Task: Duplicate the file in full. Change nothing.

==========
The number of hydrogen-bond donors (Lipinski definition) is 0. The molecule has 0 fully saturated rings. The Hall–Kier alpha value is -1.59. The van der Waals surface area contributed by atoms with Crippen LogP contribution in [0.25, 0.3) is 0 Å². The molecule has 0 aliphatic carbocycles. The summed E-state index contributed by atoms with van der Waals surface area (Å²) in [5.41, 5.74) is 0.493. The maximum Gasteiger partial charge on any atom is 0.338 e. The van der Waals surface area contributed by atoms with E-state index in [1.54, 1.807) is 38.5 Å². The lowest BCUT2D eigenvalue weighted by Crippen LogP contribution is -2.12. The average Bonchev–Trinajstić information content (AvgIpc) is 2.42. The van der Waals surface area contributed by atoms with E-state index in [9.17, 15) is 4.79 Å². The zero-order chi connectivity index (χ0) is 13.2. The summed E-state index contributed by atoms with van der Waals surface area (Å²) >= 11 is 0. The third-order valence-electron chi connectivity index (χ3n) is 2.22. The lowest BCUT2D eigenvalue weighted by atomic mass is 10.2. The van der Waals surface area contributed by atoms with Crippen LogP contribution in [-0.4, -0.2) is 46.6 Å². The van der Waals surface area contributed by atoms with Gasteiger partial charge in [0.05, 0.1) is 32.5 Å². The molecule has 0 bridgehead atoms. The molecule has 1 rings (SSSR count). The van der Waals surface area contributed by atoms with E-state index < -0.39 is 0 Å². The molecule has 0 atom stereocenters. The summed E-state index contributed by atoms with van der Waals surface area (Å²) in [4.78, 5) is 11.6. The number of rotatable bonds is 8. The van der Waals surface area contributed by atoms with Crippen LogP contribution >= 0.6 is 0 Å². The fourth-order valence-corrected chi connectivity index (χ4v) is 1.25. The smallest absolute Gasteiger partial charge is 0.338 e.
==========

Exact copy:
The number of hydrogen-bond donors (Lipinski definition) is 0. The molecule has 0 fully saturated rings. The Hall–Kier alpha value is -1.59. The van der Waals surface area contributed by atoms with Crippen LogP contribution in [0.25, 0.3) is 0 Å². The molecule has 0 aliphatic carbocycles. The summed E-state index contributed by atoms with van der Waals surface area (Å²) in [5.41, 5.74) is 0.493. The maximum Gasteiger partial charge on any atom is 0.338 e. The van der Waals surface area contributed by atoms with E-state index in [1.54, 1.807) is 38.5 Å². The lowest BCUT2D eigenvalue weighted by Crippen LogP contribution is -2.12. The average Bonchev–Trinajstić information content (AvgIpc) is 2.42. The van der Waals surface area contributed by atoms with E-state index in [9.17, 15) is 4.79 Å². The zero-order chi connectivity index (χ0) is 13.2. The summed E-state index contributed by atoms with van der Waals surface area (Å²) >= 11 is 0. The third-order valence-electron chi connectivity index (χ3n) is 2.22. The lowest BCUT2D eigenvalue weighted by atomic mass is 10.2. The van der Waals surface area contributed by atoms with Crippen LogP contribution in [-0.4, -0.2) is 46.6 Å². The van der Waals surface area contributed by atoms with Gasteiger partial charge in [0.05, 0.1) is 32.5 Å². The molecule has 0 bridgehead atoms. The molecule has 1 rings (SSSR count). The van der Waals surface area contributed by atoms with E-state index < -0.39 is 0 Å². The molecule has 0 atom stereocenters. The summed E-state index contributed by atoms with van der Waals surface area (Å²) in [4.78, 5) is 11.6. The number of rotatable bonds is 8. The van der Waals surface area contributed by atoms with Crippen LogP contribution >= 0.6 is 0 Å². The fourth-order valence-corrected chi connectivity index (χ4v) is 1.25. The smallest absolute Gasteiger partial charge is 0.338 e.